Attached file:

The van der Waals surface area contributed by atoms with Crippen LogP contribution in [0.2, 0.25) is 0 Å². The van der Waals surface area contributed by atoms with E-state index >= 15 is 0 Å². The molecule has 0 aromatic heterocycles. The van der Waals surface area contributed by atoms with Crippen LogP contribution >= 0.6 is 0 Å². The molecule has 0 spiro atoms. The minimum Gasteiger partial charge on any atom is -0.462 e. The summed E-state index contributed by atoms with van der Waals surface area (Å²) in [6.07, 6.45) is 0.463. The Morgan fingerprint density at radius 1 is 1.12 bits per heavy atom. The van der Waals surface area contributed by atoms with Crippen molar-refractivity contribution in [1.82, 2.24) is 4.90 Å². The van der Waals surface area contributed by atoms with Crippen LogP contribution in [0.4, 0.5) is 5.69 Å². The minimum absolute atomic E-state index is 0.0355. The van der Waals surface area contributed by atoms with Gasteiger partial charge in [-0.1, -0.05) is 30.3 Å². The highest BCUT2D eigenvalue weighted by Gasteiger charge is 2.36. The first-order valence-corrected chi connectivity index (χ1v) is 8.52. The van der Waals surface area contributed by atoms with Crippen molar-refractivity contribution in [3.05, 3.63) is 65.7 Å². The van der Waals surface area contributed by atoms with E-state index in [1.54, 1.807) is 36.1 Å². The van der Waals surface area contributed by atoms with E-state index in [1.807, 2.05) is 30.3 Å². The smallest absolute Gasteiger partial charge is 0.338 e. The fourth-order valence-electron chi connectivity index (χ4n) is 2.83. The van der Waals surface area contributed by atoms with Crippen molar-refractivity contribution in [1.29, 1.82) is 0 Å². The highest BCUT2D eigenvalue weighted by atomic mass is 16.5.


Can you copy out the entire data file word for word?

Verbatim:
The van der Waals surface area contributed by atoms with Crippen LogP contribution in [0.2, 0.25) is 0 Å². The van der Waals surface area contributed by atoms with E-state index >= 15 is 0 Å². The molecule has 0 aromatic heterocycles. The van der Waals surface area contributed by atoms with Crippen LogP contribution >= 0.6 is 0 Å². The molecule has 0 spiro atoms. The minimum Gasteiger partial charge on any atom is -0.462 e. The summed E-state index contributed by atoms with van der Waals surface area (Å²) in [6.07, 6.45) is 0.463. The Morgan fingerprint density at radius 1 is 1.12 bits per heavy atom. The van der Waals surface area contributed by atoms with Crippen molar-refractivity contribution in [1.82, 2.24) is 4.90 Å². The van der Waals surface area contributed by atoms with Crippen LogP contribution in [0.4, 0.5) is 5.69 Å². The minimum absolute atomic E-state index is 0.0355. The van der Waals surface area contributed by atoms with Gasteiger partial charge in [-0.1, -0.05) is 30.3 Å². The highest BCUT2D eigenvalue weighted by Gasteiger charge is 2.36. The first-order valence-corrected chi connectivity index (χ1v) is 8.52. The van der Waals surface area contributed by atoms with Crippen molar-refractivity contribution in [3.05, 3.63) is 65.7 Å². The van der Waals surface area contributed by atoms with E-state index in [1.54, 1.807) is 36.1 Å². The van der Waals surface area contributed by atoms with E-state index in [1.807, 2.05) is 30.3 Å². The smallest absolute Gasteiger partial charge is 0.338 e. The fourth-order valence-electron chi connectivity index (χ4n) is 2.83. The van der Waals surface area contributed by atoms with Crippen molar-refractivity contribution in [1.29, 1.82) is 0 Å². The highest BCUT2D eigenvalue weighted by atomic mass is 16.5.